A Missoula woman will spend five years in prison for the deaths of a 25-year-old man and his 3-year-old daughter in a horrific car crash nearly two years ago.
Ashley Thomas, 23, was wracked with tears as she sat at the defendant's table Tuesday in Missoula District Court.
"I'm so sorry," Thomas said in her statement to the court. "Tragedies like this are something you see in the news or in the movies … All I can do now is take responsibility and try to be a better person."
Judge Karen Townsend sentenced Thomas to 30 years in the Montana Women's Prison, with 25 suspended. She was taken into custody after the hearing.
Thomas pleaded guilty in July to two counts of vehicular homicide for the deaths of Brandon and Paityn Zuleger in 2016. She also admitted to driving the car in which Zuleger, Thomas' partner at the time, and his daughter were riding when the vehicle veered out of the westbound lane on Interstate 90 and into the median. She over-corrected, rolling the vehicle and ejecting all three people inside.
The crash occurred around 4:15 a.m. on Sept. 8, 2016. Before that, the group had been kicked out of a Beavertail Hill State Park campground 26 miles west of Missoula. While en route back to town, they had planned to stop and smoke marijuana with a Bonner gas station clerk, according to text messages obtained by investigators. They didn't make it to Bonner before the crash.
A state crime lab toxicology supervisor testified at Thomas' sentencing on Tuesday that she had components of cocaine, marijuana and ecstasy in her blood taken at the hospital.
Thomas would spend 29 days in the hospital, 10 of then in the intensive care unit. She had suffered a broken neck, several broken vertebra, fractured pelvis, collapsed lungs and damaged spleen. Her mother, Anna Marie Shreves, said she still pulls glass out of Thomas' back.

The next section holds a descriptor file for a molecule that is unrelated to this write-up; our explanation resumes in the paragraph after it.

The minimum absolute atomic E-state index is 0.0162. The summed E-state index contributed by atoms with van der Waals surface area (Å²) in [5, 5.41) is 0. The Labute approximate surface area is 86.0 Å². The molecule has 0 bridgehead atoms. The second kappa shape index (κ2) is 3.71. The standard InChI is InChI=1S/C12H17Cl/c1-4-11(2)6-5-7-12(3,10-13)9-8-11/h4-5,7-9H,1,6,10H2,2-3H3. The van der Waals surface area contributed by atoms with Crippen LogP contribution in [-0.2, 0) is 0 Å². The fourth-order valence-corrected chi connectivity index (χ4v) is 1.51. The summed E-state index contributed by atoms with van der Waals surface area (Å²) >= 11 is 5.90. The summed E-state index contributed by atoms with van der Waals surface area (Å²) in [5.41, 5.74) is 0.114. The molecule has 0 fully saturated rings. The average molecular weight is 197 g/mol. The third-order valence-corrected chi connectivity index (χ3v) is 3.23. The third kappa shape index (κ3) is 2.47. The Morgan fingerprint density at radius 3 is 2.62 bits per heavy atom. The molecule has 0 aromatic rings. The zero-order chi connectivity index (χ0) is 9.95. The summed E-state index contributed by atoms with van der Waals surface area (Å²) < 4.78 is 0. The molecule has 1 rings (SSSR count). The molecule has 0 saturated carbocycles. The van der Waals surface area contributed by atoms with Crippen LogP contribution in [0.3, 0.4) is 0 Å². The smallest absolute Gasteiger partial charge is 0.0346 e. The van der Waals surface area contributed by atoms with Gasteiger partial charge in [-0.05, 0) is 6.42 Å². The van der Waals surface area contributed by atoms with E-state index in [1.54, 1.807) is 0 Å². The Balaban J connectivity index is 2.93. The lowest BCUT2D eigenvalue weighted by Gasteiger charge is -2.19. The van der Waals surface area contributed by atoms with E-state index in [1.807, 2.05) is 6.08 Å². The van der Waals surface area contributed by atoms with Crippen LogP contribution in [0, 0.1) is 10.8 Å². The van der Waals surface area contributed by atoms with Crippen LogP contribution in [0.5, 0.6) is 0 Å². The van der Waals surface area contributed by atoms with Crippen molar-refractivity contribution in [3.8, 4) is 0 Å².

It was not until days after Thomas woke up in the hospital, her father Jason Thomas said, that she learned Zuleger and Paityn had died as a result of the crash.
"She wanted to die," Jason Thomas said. "She'll grieve the rest of her life."
Zuleger's family made clear they are also still grieving, and not only for the victims. Kristine Welty, Zuleger's mother, talked about the "carnage and wreckage left behind," even moments after a crash. Prosecutors said the Montana Highway Patrol trooper who investigated the crash went home to his family and wept with them. He was unable to make the hearing Tuesday.
The defense asked Townsend to sentence Thomas to 30 years, with 25 suspended, with the Montana Department of Corrections instead of prison. Counselors noted she had committed no violations in her nearly two years on pretrial supervision, and had no prior criminal record. She also has to live knowing two loved ones were killed in a crash as she was driving, they said.
Additionally, Thomas is a new mother, having given birth in the time since she was charged in February 2017.
"I have a son," Thomas told Townsend in her statement. "I have to show him the way, the right way, to live his life. I hope he learns from my mistakes."
Her defense attorneys asked that the sentence focus on rehabilitation through community supervision, rather than punishment by prison time.
But Townsend said the crime warranted punishment.
"We simply cannot ignore that two people died," Townsend said.
Thomas will not have the ability to petition for early release from probation, so she will be under such supervision until she is 53.
The courtroom was loaded with people for the hearing on Tuesday; Thomas' family filled one side of the gallery while Zuleger's filled out the other. Sniffling could be heard as each statement was read aloud in open court.
"Mistakes happen. At the end of our life's journey we can look back at a handful of decisions," Doug Bennell, Welty's partner, said in his statement to the court. "I hope you spend the next five years in reflection. The world judges you … by adversity."